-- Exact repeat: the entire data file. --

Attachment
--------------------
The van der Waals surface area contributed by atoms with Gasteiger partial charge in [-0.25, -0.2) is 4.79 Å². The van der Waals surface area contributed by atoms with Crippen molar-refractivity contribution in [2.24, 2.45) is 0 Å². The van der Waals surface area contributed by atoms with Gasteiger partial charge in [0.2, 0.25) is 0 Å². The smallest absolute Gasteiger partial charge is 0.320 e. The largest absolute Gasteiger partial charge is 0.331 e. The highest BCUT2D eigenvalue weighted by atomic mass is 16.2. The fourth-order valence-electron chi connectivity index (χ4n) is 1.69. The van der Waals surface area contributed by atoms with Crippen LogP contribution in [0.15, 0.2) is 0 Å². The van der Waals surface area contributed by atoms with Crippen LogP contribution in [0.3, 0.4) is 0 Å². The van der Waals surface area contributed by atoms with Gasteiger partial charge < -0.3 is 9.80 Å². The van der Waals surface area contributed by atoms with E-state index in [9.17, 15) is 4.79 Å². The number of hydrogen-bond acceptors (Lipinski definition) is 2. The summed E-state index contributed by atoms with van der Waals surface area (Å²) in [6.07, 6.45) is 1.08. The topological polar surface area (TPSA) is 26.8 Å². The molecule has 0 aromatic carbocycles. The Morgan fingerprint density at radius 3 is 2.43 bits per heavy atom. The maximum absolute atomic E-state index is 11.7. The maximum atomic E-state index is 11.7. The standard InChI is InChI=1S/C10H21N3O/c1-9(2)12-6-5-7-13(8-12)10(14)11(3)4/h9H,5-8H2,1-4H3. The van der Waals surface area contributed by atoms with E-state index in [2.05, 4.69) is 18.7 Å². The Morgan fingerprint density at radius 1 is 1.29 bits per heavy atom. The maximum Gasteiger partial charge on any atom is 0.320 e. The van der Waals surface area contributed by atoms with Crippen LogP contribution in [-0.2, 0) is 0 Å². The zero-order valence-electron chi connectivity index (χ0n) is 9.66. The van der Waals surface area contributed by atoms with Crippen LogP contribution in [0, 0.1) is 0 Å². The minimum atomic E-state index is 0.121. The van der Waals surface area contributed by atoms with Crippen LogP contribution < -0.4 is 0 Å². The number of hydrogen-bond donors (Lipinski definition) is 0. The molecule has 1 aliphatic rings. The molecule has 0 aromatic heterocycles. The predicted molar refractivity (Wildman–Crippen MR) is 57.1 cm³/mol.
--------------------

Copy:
The van der Waals surface area contributed by atoms with Gasteiger partial charge in [-0.25, -0.2) is 4.79 Å². The van der Waals surface area contributed by atoms with Crippen molar-refractivity contribution in [2.24, 2.45) is 0 Å². The van der Waals surface area contributed by atoms with Gasteiger partial charge in [0.2, 0.25) is 0 Å². The smallest absolute Gasteiger partial charge is 0.320 e. The largest absolute Gasteiger partial charge is 0.331 e. The highest BCUT2D eigenvalue weighted by atomic mass is 16.2. The fourth-order valence-electron chi connectivity index (χ4n) is 1.69. The van der Waals surface area contributed by atoms with Crippen LogP contribution in [0.15, 0.2) is 0 Å². The van der Waals surface area contributed by atoms with Crippen LogP contribution in [0.3, 0.4) is 0 Å². The van der Waals surface area contributed by atoms with Gasteiger partial charge < -0.3 is 9.80 Å². The van der Waals surface area contributed by atoms with E-state index in [9.17, 15) is 4.79 Å². The number of hydrogen-bond acceptors (Lipinski definition) is 2. The summed E-state index contributed by atoms with van der Waals surface area (Å²) in [6.07, 6.45) is 1.08. The topological polar surface area (TPSA) is 26.8 Å². The molecule has 0 aromatic carbocycles. The Morgan fingerprint density at radius 3 is 2.43 bits per heavy atom. The maximum absolute atomic E-state index is 11.7. The maximum atomic E-state index is 11.7. The standard InChI is InChI=1S/C10H21N3O/c1-9(2)12-6-5-7-13(8-12)10(14)11(3)4/h9H,5-8H2,1-4H3. The van der Waals surface area contributed by atoms with E-state index in [2.05, 4.69) is 18.7 Å². The Morgan fingerprint density at radius 1 is 1.29 bits per heavy atom. The maximum Gasteiger partial charge on any atom is 0.320 e. The van der Waals surface area contributed by atoms with Crippen LogP contribution in [-0.2, 0) is 0 Å². The zero-order valence-electron chi connectivity index (χ0n) is 9.66. The van der Waals surface area contributed by atoms with Crippen LogP contribution in [0, 0.1) is 0 Å². The minimum atomic E-state index is 0.121. The van der Waals surface area contributed by atoms with Crippen LogP contribution < -0.4 is 0 Å². The number of hydrogen-bond donors (Lipinski definition) is 0. The molecule has 1 aliphatic rings. The molecule has 0 aromatic heterocycles. The predicted molar refractivity (Wildman–Crippen MR) is 57.1 cm³/mol.